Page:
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RLEP LAMP for the laboratory confirmation of leprosy: towards a point-of-care test.


BACKGROUND: Nucleic acid-based amplification tests (NAAT), above all (q)PCR, have been applied for the detection of Mycobacterium leprae in leprosy cases and household contacts with subclinical infection. However, their application in the field poses a range of technical challenges. Loop-mediated isothermal amplification (LAMP), as a promising point-of-care NAAT does not require sophisticated laboratory equipment, is easy to perform, and is applicable for decentralized diagnosis at the primary health care level. Among a range of gene targets, the M. leprae specific repetitive element RLEP is regarded as highly sensitive and specific for diagnostic applications.  METHODS: Our group developed and validated a dry-reagent-based (DRB) RLEP LAMP, provided product specifications for customization of a ready-to-use kit (intended for commercial production) and compared it against the in-house prototype. The assays were optimized for application on a Genie III portable fluorometer. For technical validation, 40 "must not detect RLEP" samples derived from RLEP qPCR negative exposed and non-exposed individuals, as well as from patients with other conditions and a set of closely related mycobacterial cultures, were tested together with 25 "must detect RLEP" samples derived from qPCR confirmed leprosy patients. For clinical validation, 150 RLEP qPCR tested samples were analyzed, consisting of the following categories: high-positive samples of multibacillary (MB) leprosy patients (> 10.000 bacilli/extract), medium-positive samples of MB leprosy patients (1.001-10.000 bacilli/extract), low-positive samples of MB leprosy patients (1-1.000 bacilli/extract), endemic controls and healthy non-exposed controls; each n = 30.  RESULTS: Technical validation: both LAMP formats had a limit of detection of 1.000 RLEP copies, i.e. 43-27 bacilli, a sensitivity of 92% (in-house protocol)/100% (ready-to-use protocol) and a specificity of 100%. Reagents were stable for at least 1 year at 22 °C. Clinical validation: Both formats showed a negativity rate of 100% and a positivity rate of 100% for high-positive samples and 93-100% for medium positive samples, together with a positive predictive value of 100% and semi-quantitative results. The positivity rate for low-positive samples was 77% (in-house protocol)/43% (ready-to-use protocol) and differed significantly between both formats.  CONCLUSIONS: The ready-to-use RLEP DRB LAMP assay constitutes an ASSURED test ready for field-based evaluation trials aiming for routine diagnosis of leprosy at the primary health care level.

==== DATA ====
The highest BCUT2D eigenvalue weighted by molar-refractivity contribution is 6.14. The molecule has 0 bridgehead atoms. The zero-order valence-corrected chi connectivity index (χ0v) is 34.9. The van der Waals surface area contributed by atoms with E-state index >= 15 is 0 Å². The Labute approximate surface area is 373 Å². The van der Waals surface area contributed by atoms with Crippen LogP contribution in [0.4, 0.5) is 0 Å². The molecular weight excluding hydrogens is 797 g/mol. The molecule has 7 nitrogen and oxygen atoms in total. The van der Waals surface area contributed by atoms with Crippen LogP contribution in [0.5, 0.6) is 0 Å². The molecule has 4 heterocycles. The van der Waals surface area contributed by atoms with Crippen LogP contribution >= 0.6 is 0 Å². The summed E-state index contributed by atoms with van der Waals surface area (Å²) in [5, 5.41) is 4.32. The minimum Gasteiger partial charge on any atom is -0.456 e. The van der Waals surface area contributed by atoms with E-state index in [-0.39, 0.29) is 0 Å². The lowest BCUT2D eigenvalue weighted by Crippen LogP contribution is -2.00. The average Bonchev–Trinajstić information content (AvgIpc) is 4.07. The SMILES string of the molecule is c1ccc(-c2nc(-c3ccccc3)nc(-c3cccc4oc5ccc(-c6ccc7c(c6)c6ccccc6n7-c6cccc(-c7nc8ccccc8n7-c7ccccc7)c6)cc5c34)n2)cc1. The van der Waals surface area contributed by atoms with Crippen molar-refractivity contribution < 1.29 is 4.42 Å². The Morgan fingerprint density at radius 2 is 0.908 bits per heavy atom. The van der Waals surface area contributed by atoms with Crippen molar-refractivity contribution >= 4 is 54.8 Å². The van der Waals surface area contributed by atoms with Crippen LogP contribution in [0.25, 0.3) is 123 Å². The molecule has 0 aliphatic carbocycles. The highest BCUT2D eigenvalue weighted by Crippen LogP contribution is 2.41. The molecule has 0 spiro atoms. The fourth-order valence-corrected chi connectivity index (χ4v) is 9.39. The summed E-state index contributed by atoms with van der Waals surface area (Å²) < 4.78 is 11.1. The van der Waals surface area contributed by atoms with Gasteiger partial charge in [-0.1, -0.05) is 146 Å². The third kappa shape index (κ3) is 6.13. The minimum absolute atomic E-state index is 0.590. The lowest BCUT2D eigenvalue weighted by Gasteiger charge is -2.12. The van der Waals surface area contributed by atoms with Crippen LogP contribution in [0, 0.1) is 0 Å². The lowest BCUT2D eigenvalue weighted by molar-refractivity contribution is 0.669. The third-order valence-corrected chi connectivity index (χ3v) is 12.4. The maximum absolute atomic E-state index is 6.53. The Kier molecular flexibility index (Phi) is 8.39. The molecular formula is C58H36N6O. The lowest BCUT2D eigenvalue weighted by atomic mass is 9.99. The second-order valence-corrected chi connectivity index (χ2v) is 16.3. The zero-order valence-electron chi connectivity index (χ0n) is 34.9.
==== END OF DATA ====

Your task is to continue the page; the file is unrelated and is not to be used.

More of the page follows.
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Journal Article
Saar M
Beissner M
Gültekin F
Maman I
Herbinger K
Bretzel G